There is lots of wood on the market that is being harvested in a most unsustainable fashion. For example, many tropical woods are harvested in a way that destroys the forest and soil on which they grew. The impacts of this are profound and so long lasting that they are essentially permanent. Not only will those tracts no longer produce trees, but meanwhile many other species decline or go extinct along with this habitat destruction. It's killing the goose that laid the golden egg. But it's not only tropical woods that are potentially a problem. Large tracts of northern forests are also being clear cut in a fashion that prohibits or greatly slows their replacement. These northern forests serve an important role as storage locations for carbon, and therefore an important role in mitigating global warming.

Unfortunately for the consumer, and anyone else who is trying to sort this out, there are no easy answers. The northern pines that are often used for making many products may be harvested and replanted sustainably. And there are tropical woods that are excellent choices. Rubberwood is considered the most environmentally friendly wood on the market today. A member of the maple family, rubberwood is grown on plantations, and its sap used for making rubber. As the trees age, eventually they stop producing sap. Harvesting the trees for their wood at that point means that they are used in every stage of their life. So choosing toys made of rubberwood, such as those by Imagiplay of Boulder, Colorado, is a great choice. PlayFair Toys carries Imagiplay's products in our retail stores, but at this time we do not have them available for sale online.

Bamboo is another good choice. Actually a grass that hardens into a strong wood when dried, bamboo is an environmentally friendly wood primarily because it grows so quickly and therefore replenishes itself. A lovely example of the use of bamboo in toys is the Bamboo Collection Creative, a set of games and activities made of stained bamboo, both lovely to look at as well as educational and pleasing to the touch.

Yet another approach is that used by Blue Orange Games of San Francisco. They pledge to plant two trees for every one that is harvested to make their engaging, creative, all wooden games.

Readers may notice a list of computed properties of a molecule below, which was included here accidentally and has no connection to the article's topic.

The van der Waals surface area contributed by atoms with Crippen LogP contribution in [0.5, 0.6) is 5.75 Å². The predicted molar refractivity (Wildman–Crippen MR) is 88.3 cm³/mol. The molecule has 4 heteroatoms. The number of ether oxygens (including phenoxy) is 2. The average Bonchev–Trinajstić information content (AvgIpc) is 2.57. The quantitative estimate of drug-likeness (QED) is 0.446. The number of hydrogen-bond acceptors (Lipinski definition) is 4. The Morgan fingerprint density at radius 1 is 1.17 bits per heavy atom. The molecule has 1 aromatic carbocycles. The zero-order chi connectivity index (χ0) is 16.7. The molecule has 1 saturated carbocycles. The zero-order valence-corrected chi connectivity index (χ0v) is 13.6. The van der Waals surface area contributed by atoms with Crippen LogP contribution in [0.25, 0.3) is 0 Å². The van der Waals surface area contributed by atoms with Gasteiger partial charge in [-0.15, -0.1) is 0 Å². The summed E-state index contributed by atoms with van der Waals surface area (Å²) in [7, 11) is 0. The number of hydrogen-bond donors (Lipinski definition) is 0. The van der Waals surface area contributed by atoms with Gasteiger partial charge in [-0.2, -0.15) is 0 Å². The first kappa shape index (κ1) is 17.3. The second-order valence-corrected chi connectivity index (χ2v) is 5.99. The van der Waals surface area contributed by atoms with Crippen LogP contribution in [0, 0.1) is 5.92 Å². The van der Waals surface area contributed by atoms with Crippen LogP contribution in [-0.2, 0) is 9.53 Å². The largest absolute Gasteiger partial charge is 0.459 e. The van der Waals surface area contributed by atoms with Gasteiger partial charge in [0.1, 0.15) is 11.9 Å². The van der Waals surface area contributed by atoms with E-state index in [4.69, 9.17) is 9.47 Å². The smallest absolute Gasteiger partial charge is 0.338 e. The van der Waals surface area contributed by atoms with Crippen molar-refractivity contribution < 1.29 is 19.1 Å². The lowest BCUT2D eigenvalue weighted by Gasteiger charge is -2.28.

And finally, there is "unnatural wood", which might, in the end, be the friendliest to the environment of all. Sprig Toys of Ft. Collins, Colorado, introduced a new product line in late 2008 that is made of "Sprigwood", which they describe as "a durable, child-safe, bio-composite material made from recycled wood and reclaimed plastic." Reusing two different products to create something new is the kind of innovative thinking required to continue our lives on this planet of ours. I am very excited about Sprig Toys, and as promised last Earth Day, we now have them available online and in our store!

So there you go. PlayFair Toys and Professor PlayFair recommend that you consider unnatural wood as a safe, environmentally friendly alternative for your child's toys.

With that - it's almost Earth Day 2009. Here in Boulder, the sun is shining, the sky is blue, and the 100% natural trees in my yard are just about ready to burst their buds. Why not do something with your family that will celebrate these ordinary miracles and assure their continuing existence? Plant a tree, walk to the park, turn your garden, and appreciate all that you have.

Professor PlayFair

PS - Drop by PlayFair Toys this week and pick up a free Ecohouse courtesy of Plan Toys, constructed of recycled paper.

Wednesday, April 15, 2009

Play Notes Now! A Day of Family Music

When: Saturday April 18, 10-3
Where: PlayFair Toys, 2550 Arapahoe Ave, Boulder
Who: Everyone is invited to this FREE event

Don't miss this very special event co-sponsored by the Rocky Mountain Center for Musical Arts. We'll have games, puzzles, and giveaways all day long, ending with a drawing for 4 FREE TICKETS to see Dan Zanes & Friends at the Boulder Theater, April 25.